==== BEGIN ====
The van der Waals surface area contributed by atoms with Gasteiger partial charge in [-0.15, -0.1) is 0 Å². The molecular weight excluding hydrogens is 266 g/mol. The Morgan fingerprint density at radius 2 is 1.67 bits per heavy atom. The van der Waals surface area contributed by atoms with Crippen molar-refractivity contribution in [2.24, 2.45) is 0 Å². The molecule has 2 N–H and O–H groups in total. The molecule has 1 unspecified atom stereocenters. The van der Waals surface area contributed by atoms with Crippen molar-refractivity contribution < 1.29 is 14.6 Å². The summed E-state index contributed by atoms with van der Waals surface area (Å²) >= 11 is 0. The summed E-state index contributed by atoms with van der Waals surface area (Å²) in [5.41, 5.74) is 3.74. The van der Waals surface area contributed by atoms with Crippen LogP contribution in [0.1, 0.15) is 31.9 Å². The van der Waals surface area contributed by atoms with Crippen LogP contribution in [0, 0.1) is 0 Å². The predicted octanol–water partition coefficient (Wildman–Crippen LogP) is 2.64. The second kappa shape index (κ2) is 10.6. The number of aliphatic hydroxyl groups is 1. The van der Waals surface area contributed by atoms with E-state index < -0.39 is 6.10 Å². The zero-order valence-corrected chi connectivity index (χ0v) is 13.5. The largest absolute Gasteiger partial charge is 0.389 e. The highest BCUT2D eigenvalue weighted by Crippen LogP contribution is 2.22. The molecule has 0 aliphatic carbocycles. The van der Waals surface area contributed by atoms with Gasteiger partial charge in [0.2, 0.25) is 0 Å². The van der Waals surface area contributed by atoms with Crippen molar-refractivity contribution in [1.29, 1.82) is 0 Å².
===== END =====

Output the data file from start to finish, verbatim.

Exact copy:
The van der Waals surface area contributed by atoms with Gasteiger partial charge in [-0.15, -0.1) is 0 Å². The molecular weight excluding hydrogens is 266 g/mol. The Morgan fingerprint density at radius 2 is 1.67 bits per heavy atom. The van der Waals surface area contributed by atoms with Crippen molar-refractivity contribution in [2.24, 2.45) is 0 Å². The molecule has 2 N–H and O–H groups in total. The molecule has 1 unspecified atom stereocenters. The van der Waals surface area contributed by atoms with Crippen molar-refractivity contribution < 1.29 is 14.6 Å². The summed E-state index contributed by atoms with van der Waals surface area (Å²) >= 11 is 0. The summed E-state index contributed by atoms with van der Waals surface area (Å²) in [5.41, 5.74) is 3.74. The van der Waals surface area contributed by atoms with Crippen LogP contribution in [0.1, 0.15) is 31.9 Å². The van der Waals surface area contributed by atoms with Crippen LogP contribution in [0, 0.1) is 0 Å². The predicted octanol–water partition coefficient (Wildman–Crippen LogP) is 2.64. The second kappa shape index (κ2) is 10.6. The number of aliphatic hydroxyl groups is 1. The van der Waals surface area contributed by atoms with E-state index < -0.39 is 6.10 Å². The zero-order valence-corrected chi connectivity index (χ0v) is 13.5. The largest absolute Gasteiger partial charge is 0.389 e. The highest BCUT2D eigenvalue weighted by Crippen LogP contribution is 2.22. The molecule has 0 aliphatic carbocycles. The van der Waals surface area contributed by atoms with Gasteiger partial charge in [0.2, 0.25) is 0 Å². The van der Waals surface area contributed by atoms with Crippen molar-refractivity contribution in [1.29, 1.82) is 0 Å².